Birth Of Communication

.. the world was looking at America wondering what it would do next. As communication helped the word spread about this “land of opportunity” more and more people wanted to immigrate, or at least come to America to see what all the talk was about. Many Chinese and Japanese came to the United States and saw it first hand from the 1860’s on (Iriye, 39). For the Chinese the personal meeting did not make as grand of an impression as it did for the Japanese.

For example, the Japanese were almost desperately interested in learning more about the military strength and power that the West held. However, the Chinese government was perfectly happy with maintaining their status quo. Although it is difficult to talk about an evolution of Chinese policy toward the United States, the reason is well understood; No clear formulation of policy towards the United States was felt necessary. The fact is that China, in the beginning, never considered America as a direct threat (Iriye, 44). Because of Japan’s grand interest in the Western strength, particularly America’s strength, between two and three hundred Japanese students were studying in America by the year 1873 (Iriye, 45). The product of science and technology impressed all; railroads, arsenals, the gaslight, flush toilet, and many other material progresses were studied and brought back to Japan. To put it lightly, Japan loved America and the modernisms she brought.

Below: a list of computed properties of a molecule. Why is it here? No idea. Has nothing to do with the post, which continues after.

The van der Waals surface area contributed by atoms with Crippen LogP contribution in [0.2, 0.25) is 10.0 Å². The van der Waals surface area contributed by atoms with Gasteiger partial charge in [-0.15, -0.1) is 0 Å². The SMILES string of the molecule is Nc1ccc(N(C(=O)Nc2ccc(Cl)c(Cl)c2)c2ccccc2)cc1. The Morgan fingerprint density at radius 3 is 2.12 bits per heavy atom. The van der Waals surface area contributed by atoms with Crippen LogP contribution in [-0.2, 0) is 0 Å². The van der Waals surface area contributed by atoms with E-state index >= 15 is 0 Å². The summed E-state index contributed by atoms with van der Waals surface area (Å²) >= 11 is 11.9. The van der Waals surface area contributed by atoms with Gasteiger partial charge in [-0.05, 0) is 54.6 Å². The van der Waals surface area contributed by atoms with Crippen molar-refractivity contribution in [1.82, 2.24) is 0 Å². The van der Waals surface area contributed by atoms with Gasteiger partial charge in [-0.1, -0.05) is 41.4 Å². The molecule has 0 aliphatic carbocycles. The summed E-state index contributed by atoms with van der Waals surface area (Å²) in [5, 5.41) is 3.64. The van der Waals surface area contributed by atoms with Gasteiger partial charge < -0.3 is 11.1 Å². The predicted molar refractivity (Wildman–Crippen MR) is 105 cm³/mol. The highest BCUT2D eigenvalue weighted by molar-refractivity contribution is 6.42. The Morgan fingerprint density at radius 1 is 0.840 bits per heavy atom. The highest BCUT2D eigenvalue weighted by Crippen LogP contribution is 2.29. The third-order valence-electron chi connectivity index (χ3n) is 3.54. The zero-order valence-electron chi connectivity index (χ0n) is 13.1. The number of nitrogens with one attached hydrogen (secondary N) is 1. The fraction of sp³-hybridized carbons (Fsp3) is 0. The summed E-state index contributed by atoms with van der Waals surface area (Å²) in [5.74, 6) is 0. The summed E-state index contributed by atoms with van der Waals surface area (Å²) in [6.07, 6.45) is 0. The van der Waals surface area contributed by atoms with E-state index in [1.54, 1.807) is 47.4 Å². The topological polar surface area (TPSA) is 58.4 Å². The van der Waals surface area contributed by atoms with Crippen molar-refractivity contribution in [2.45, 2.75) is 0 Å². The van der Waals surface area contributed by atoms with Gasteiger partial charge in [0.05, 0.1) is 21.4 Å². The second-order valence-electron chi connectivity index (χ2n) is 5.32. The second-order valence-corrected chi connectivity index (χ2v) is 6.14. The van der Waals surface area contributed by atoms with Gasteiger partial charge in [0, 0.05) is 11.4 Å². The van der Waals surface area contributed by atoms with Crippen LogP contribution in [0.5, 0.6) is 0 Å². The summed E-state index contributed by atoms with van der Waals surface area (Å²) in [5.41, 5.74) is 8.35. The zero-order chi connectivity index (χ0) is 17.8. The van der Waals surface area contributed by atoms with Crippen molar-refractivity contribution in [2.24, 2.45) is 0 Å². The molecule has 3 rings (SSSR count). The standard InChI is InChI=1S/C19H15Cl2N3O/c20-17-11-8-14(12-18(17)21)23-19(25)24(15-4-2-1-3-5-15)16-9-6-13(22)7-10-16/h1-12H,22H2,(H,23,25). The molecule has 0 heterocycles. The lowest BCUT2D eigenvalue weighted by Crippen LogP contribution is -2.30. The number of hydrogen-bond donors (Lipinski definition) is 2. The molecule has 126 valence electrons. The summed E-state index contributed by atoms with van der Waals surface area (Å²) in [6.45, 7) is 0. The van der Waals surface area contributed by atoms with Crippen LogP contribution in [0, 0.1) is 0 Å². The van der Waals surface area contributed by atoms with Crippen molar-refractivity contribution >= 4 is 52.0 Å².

Japan loved the moderninity so much that she sold her soul for the new flashy lights of the West. When Japan met America, she did not think of the political and economic changes it would bring and the fact that Japan wanted it separate from social and ideological changes. They did want Western methods, yet technology, but they did not discuss the implications that brought with it. It was known that the Western countries were powerful and aggressive, yet Japan opened her doors freely to America and the Chinese chose to keep them closed for the most part. The first meeting of Asia to America was with mixed, unknown emotions (meeting defined as economic, political, or cultural interaction.) These mixed emotions lead toward tension.